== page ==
Statement by Mark Thomsen on Joint and Several Liability Poll
A recently released survey relating to the Joint and Several Liability provisions included in the state budget tells only half of the story. The survey, sponsored by the biggest business and insurance lobbying groups in Wisconsin, asks residents a question that not only tries to paint the change in the law in the most undesirable light, using the most extreme example it can think of, but overlooks the very reason why that example will not happen.
The survey essentially asked whether people think, “someone found 1% at fault should be held responsible for 100% of the damages that occurred.” This is the hot button issue for businesses with a scenario that rarely ever has occurred. In fact when the State Bar of Wisconsin investigated the number of jury verdicts that involved joint and several liability in personal injury cases in the 1980s, they found it only applied in 1.6% of the cases. The study also found the average negligence attributed to the wrongdoer held jointly liable was 35% in those cases.
The scenario is even less likely to occur in the future since the state budget also requires that juries be told the consequences of their findings for the percentage of negligence found by the jury to be attributable to each party.
Wisconsin is one of only a few states that does not instruct the jury about what their findings of fault will mean for each of the parties involved. Unfortunately this too often results in jury verdicts that do not have the effect that the jury thought it would. Almost nothing undermines the confidence in the jury system than when jurors, trying to do the best job they can to deliver justice, learn that their findings did not result in the outcome they thought they had decided.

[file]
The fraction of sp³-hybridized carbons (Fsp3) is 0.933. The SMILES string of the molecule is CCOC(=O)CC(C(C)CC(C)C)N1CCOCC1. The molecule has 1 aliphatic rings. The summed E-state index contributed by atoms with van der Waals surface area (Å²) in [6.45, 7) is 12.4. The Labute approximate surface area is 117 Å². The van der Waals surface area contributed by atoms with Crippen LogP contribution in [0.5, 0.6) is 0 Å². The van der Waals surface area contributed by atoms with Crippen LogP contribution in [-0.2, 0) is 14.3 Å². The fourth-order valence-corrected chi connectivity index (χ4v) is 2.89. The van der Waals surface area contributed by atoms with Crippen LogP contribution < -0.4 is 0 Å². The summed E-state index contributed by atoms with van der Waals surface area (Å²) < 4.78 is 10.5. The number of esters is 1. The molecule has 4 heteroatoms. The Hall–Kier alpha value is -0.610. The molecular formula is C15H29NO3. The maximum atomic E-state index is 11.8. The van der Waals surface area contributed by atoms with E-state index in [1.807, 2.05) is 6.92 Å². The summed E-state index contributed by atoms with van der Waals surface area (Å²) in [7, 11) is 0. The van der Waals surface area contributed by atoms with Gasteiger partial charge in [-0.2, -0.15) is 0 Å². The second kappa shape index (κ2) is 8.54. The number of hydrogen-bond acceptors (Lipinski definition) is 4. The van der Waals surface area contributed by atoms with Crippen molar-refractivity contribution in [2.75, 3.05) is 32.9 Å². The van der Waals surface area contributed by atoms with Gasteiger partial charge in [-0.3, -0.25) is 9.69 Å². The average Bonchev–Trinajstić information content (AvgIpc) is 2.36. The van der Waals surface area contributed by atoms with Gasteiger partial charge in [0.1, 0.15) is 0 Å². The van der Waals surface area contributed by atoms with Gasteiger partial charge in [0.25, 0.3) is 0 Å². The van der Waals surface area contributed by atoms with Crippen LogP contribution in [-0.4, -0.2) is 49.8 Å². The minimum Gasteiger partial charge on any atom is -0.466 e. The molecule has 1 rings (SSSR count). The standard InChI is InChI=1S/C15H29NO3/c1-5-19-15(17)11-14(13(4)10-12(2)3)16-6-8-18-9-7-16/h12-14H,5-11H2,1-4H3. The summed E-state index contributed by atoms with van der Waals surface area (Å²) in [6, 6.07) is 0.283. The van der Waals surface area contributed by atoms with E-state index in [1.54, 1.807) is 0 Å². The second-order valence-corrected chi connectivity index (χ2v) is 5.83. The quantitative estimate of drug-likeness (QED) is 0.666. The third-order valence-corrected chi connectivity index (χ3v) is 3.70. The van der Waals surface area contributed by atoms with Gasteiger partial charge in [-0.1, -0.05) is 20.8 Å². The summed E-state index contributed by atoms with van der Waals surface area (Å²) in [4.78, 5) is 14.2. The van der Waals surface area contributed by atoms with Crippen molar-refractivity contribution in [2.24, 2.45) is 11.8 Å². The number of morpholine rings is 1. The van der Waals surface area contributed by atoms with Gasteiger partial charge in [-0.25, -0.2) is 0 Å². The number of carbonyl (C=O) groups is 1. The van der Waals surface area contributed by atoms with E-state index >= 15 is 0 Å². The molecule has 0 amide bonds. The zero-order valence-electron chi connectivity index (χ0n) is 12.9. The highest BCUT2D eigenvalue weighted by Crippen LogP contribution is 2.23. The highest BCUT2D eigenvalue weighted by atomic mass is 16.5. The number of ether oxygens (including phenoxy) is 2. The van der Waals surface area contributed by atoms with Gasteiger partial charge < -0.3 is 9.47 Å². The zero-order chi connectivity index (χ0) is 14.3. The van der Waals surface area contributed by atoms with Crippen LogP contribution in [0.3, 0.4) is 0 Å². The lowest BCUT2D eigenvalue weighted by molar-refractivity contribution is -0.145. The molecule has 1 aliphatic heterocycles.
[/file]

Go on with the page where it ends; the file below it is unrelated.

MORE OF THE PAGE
The present system of not informing the jury of the consequences of its answers does not promote openness. Our civil justice system should not depend on keeping information from jurors. Instead jurors should be informed of what the legal consequences of their factual findings are.
In this information age, it also seems unrealistic to think that jurors aren’t going to attempt to find out what their findings will mean. Some jurors may have more knowledge than others while others may use the Internet. All jurors should have the same information and know the effect of their verdict.
The joint and several liability provisions in the budget strike a fair balance between ensuring the innocent are not left stuck paying their own damages when someone else is at fault and making sure juries understand how their decisions will affect all parties.
The vast majority of states have adopted this “sunshine” approach to instructing the jury on comparative negligence issues. We have not found any evidence of runaway verdicts or higher insurance premiums because of this change. Rather these states have put their trust in jurors to render fair and just verdicts based on a full understanding of the law.
The citizens of Wisconsin are reasonable people who act sensibly when on a jury. Of course if you want jurors to make good decisions you have to tell them how the law works so they can reject unfair verdicts. I suspect that given the whole truth on joint and several liability Wisconsin citizens would come to a more rational decision in a poll too.
Mark L. Thomsen is the President of the Wisconsin Association for Justice, the state’s largest voluntary bar organization defending the civil justice system.